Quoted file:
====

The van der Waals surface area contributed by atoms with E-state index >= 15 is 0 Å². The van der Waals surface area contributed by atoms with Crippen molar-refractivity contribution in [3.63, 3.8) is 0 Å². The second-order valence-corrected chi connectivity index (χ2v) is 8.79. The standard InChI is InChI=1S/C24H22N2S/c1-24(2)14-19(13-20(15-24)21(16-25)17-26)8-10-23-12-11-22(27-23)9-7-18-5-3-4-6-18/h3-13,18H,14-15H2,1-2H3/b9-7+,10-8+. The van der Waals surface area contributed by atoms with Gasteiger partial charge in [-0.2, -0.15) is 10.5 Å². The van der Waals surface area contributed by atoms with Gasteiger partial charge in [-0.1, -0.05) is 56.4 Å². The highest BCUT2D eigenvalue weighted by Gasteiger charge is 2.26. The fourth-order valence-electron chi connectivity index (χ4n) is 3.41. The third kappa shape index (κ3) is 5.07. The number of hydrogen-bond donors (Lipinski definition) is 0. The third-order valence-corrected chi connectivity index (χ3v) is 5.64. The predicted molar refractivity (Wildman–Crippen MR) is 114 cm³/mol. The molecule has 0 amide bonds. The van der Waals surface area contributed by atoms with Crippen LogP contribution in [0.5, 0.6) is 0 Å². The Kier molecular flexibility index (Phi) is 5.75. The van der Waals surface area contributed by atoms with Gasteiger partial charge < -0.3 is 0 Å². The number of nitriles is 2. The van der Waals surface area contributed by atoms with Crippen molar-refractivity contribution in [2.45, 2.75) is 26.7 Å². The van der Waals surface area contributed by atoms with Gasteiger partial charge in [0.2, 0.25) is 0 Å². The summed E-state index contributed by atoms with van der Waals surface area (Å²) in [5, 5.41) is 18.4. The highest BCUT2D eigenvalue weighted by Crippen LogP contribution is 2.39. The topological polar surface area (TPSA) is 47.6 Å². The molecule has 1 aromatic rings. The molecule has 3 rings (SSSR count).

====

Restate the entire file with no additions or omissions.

The van der Waals surface area contributed by atoms with E-state index >= 15 is 0 Å². The van der Waals surface area contributed by atoms with Crippen molar-refractivity contribution in [3.63, 3.8) is 0 Å². The second-order valence-corrected chi connectivity index (χ2v) is 8.79. The standard InChI is InChI=1S/C24H22N2S/c1-24(2)14-19(13-20(15-24)21(16-25)17-26)8-10-23-12-11-22(27-23)9-7-18-5-3-4-6-18/h3-13,18H,14-15H2,1-2H3/b9-7+,10-8+. The van der Waals surface area contributed by atoms with Gasteiger partial charge in [-0.2, -0.15) is 10.5 Å². The van der Waals surface area contributed by atoms with Gasteiger partial charge in [-0.1, -0.05) is 56.4 Å². The highest BCUT2D eigenvalue weighted by Gasteiger charge is 2.26. The fourth-order valence-electron chi connectivity index (χ4n) is 3.41. The third kappa shape index (κ3) is 5.07. The number of hydrogen-bond donors (Lipinski definition) is 0. The third-order valence-corrected chi connectivity index (χ3v) is 5.64. The predicted molar refractivity (Wildman–Crippen MR) is 114 cm³/mol. The molecule has 0 amide bonds. The van der Waals surface area contributed by atoms with Crippen LogP contribution in [0.5, 0.6) is 0 Å². The Kier molecular flexibility index (Phi) is 5.75. The van der Waals surface area contributed by atoms with Gasteiger partial charge < -0.3 is 0 Å². The number of nitriles is 2. The van der Waals surface area contributed by atoms with Crippen molar-refractivity contribution in [2.45, 2.75) is 26.7 Å². The van der Waals surface area contributed by atoms with Gasteiger partial charge in [0.2, 0.25) is 0 Å². The summed E-state index contributed by atoms with van der Waals surface area (Å²) in [5, 5.41) is 18.4. The highest BCUT2D eigenvalue weighted by Crippen LogP contribution is 2.39. The topological polar surface area (TPSA) is 47.6 Å². The molecule has 1 aromatic rings. The molecule has 3 rings (SSSR count).